The arrival this fall of the technology-laden 2014 Mercedes-Benz S550 will set off a new debate about who is at the peak of the premium luxury pecking order. Mercedes will have a strong argument. The $100,000 sedan is festooned with more gadgets and gizmos than a Christmas tree has ornaments, all in an effort to keep M-B ahead of top-shelf rivals BMW, Audi, and Lexus.
One ranking will not be in dispute, however: As it has since 1972, the S-class sedan will remain the flagship of the Mercedes car line: the grandest, lushest, and most prestigious car coming out of Stuttgart.
Flagship cars represent the pinnacle of achievement for a particular brand. They set the tone for an entire line. They are not to be confused with halo cars — attention-getting though often impractical designs intended to draw customers into a showroom but that few people are expected to buy. The Mercedes SLR is a halo car; the S-class is the flagship.
As sales accelerate in the U.S, and particularly in China, more attention is being paid to flagships as an attraction for upscale customers. A look at recent developments:
Mercedes S550: Reigning flagship
As the reviewer from Car & Driver pointed out, the new S-class has features you never knew you needed, like two gear ratios for reverse, a hot stone massage setting for the rear seats, and high-strength air conditioning specially for North American customers. The price of leadership is steep — just short of six figures. But then thinking ahead for its customers is what keeps Mercedes at the head of the prestige pack: Sales of the outgoing model were actually higher during the past six months than they were in 2012.
Cadillac: Promising flagship
The aspiration brand from General Motors (GM) has been sending out conflicting signals. First came word that Cadillac would not be putting out a flagship based on the Ciel, a drop-top four-door show car. At some $100,000 a copy, the proposed vehicle was deemed economically unfeasible. But then came reports that Cadillac is still developing a top-of-the line four-door to put up against the Germans and Japanese. Chairman and CEO Dan Akerson confirmed its existence in an interview with USA Today in July. The car will be based on the 2014 Cadillac CTS (above), be available in an all-wheel drive configuration, and will be positioned above Cadillac’s current flagship, the XTS. Look for it in late 2016.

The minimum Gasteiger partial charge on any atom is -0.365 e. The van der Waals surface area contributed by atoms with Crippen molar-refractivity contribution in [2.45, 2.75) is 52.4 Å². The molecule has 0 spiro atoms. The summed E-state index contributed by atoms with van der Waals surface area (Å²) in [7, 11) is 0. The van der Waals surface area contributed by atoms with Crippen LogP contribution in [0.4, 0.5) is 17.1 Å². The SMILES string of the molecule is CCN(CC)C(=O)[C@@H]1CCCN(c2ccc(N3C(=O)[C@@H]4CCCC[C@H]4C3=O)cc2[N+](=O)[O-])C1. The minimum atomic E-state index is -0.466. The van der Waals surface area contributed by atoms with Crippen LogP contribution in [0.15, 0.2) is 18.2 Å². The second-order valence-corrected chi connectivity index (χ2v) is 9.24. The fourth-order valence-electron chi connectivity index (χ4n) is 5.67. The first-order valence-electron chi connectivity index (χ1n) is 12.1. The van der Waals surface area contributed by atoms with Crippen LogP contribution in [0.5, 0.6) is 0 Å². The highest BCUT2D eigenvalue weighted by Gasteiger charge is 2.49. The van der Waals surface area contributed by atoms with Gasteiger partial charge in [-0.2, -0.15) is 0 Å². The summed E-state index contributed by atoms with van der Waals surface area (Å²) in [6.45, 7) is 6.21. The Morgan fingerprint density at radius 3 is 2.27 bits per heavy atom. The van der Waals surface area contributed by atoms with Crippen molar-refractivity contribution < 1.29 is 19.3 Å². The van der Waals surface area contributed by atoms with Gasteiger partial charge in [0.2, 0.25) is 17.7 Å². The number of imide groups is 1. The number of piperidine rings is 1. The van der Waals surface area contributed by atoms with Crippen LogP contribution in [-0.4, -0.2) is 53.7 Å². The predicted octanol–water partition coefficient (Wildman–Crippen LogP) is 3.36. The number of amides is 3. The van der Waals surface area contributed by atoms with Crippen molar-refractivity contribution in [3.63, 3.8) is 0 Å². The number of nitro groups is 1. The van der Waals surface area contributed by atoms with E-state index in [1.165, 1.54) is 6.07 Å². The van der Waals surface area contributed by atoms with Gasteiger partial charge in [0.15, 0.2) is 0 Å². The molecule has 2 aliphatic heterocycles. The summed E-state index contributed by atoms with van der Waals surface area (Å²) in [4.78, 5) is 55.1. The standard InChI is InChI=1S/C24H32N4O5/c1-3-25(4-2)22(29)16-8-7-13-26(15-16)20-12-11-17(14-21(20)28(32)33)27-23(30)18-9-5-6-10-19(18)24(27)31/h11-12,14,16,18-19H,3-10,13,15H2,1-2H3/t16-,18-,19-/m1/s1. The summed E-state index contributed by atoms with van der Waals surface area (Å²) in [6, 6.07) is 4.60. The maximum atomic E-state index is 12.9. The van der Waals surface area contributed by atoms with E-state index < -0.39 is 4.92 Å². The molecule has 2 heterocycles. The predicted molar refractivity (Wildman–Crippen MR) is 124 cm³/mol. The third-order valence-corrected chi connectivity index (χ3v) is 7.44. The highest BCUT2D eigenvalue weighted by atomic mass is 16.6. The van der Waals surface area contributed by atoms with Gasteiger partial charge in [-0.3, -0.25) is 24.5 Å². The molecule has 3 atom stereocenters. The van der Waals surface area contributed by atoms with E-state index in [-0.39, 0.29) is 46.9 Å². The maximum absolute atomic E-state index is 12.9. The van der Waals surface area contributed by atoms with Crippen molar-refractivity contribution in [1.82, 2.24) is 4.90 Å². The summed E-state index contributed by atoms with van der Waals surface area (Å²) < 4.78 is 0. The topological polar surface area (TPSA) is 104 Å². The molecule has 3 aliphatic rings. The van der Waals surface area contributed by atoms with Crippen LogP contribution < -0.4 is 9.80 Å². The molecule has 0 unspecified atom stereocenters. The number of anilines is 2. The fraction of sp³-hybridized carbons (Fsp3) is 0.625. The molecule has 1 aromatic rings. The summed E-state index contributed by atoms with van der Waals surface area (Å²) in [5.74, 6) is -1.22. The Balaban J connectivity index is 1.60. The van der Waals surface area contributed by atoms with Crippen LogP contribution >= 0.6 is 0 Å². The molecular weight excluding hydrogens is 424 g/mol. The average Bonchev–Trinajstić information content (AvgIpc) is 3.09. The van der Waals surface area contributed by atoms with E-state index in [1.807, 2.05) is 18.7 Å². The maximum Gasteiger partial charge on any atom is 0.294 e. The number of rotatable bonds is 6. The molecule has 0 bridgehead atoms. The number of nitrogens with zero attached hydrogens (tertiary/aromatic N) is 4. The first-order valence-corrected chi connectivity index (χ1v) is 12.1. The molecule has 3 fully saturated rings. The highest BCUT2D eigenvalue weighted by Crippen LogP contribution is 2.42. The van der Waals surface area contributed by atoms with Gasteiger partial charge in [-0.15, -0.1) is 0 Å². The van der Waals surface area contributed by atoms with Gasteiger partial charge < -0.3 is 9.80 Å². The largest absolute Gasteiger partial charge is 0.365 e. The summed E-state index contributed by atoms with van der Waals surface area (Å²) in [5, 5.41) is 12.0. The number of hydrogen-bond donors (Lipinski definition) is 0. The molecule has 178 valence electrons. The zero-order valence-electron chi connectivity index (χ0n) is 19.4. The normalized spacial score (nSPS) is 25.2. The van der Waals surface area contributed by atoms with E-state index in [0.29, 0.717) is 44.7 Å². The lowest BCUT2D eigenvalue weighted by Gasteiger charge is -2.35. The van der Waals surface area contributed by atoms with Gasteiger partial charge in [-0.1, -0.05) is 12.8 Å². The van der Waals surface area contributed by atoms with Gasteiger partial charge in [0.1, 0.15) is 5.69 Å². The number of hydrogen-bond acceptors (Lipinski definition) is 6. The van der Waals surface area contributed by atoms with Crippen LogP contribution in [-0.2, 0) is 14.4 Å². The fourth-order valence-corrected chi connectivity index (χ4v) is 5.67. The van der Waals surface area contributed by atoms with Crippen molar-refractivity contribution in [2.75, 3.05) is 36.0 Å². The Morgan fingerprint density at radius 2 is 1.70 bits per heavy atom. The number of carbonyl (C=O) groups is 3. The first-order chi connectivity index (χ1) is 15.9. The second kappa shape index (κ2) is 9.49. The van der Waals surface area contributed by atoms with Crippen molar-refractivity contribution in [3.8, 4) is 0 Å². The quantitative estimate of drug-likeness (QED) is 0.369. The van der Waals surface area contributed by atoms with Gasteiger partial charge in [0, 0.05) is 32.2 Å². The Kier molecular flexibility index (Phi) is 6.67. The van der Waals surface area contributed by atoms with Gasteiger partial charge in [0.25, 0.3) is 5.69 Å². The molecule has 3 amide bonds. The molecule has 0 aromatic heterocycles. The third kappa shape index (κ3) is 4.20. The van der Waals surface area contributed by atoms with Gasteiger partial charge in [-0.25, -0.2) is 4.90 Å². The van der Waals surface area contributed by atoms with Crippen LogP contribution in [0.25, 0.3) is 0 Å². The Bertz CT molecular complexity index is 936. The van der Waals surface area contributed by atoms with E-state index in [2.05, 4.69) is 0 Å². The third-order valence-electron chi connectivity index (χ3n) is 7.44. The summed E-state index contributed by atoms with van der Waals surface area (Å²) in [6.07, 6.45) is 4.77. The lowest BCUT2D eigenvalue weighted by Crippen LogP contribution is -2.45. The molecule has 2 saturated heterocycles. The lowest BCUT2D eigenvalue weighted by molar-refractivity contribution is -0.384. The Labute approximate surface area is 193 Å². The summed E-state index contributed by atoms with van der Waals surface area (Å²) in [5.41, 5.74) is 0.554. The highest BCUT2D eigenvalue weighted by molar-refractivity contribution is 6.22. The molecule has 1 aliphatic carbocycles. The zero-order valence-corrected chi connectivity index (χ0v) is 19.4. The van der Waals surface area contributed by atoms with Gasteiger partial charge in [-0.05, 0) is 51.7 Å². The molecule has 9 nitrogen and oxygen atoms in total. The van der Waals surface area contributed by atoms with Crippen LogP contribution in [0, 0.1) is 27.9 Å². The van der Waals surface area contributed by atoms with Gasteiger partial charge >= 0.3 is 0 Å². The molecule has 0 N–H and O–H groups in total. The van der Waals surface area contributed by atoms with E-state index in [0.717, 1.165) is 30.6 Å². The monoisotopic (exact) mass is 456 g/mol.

Volkswagen Phaeton: Tarnished flagship
Less a sales success in the U.S. during its run from 2004 to 2006, the Phaeton nevertheless has remained in production since then and now will be returning to America. Industry scuttlebutt has VW unveiling a 2015 model making a debut in January at the Detroit auto show — at the insistence of Chairman Martin Winterkorn, who has declared that a brand as popular as VW needs a flagship vehicle. The Phaeton was well-reviewed in its debut appearance and was viewed as a value play. How the new car will bridge the still-yawning price gap with the rest of VW’s product line — a major stumbling block the first time around — is yet to be determined.
Acura RLX: Wannabe flagship
Long an underachiever in the luxury car wars, Acura tried shock treatment earlier this year when it launched the all-new RLX sedan, replete with such features as all-wheel steering and a slew of control-seizing safety devices But having sold just a few more than 1,500 units since the beginning of the year, the RLX is proving sadly inadequate at flying Acura’s brand flag. Blame it on an anonymous profile that commands no attention, along with an absence of a V-8 engine or rear-drive platform. Honda’s (HMC) Acura brand will likely command more attention with the halo from the $100,000 NSX supercar due next year.